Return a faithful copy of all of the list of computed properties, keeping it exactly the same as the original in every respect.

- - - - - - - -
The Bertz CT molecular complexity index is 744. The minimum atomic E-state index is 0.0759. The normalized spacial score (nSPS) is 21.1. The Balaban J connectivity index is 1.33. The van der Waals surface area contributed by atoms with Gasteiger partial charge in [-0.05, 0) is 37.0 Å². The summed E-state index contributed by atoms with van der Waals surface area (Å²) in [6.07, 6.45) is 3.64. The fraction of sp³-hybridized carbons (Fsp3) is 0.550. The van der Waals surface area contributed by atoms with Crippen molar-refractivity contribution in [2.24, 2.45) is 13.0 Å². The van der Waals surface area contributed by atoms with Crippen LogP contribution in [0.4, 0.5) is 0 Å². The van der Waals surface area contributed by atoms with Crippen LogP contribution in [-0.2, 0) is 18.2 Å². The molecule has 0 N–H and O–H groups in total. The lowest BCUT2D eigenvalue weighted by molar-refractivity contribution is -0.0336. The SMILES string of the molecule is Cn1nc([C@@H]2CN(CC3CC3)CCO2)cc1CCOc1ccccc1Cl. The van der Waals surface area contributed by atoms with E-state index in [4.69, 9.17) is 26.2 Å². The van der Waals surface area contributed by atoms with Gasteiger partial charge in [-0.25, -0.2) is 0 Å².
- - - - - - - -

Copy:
The Bertz CT molecular complexity index is 744. The minimum atomic E-state index is 0.0759. The normalized spacial score (nSPS) is 21.1. The Balaban J connectivity index is 1.33. The van der Waals surface area contributed by atoms with Gasteiger partial charge in [-0.05, 0) is 37.0 Å². The summed E-state index contributed by atoms with van der Waals surface area (Å²) in [6.07, 6.45) is 3.64. The fraction of sp³-hybridized carbons (Fsp3) is 0.550. The van der Waals surface area contributed by atoms with Crippen molar-refractivity contribution in [2.24, 2.45) is 13.0 Å². The van der Waals surface area contributed by atoms with Crippen LogP contribution in [0.4, 0.5) is 0 Å². The van der Waals surface area contributed by atoms with Crippen LogP contribution in [-0.2, 0) is 18.2 Å². The molecule has 0 N–H and O–H groups in total. The lowest BCUT2D eigenvalue weighted by molar-refractivity contribution is -0.0336. The SMILES string of the molecule is Cn1nc([C@@H]2CN(CC3CC3)CCO2)cc1CCOc1ccccc1Cl. The van der Waals surface area contributed by atoms with E-state index in [4.69, 9.17) is 26.2 Å². The van der Waals surface area contributed by atoms with Gasteiger partial charge in [-0.25, -0.2) is 0 Å².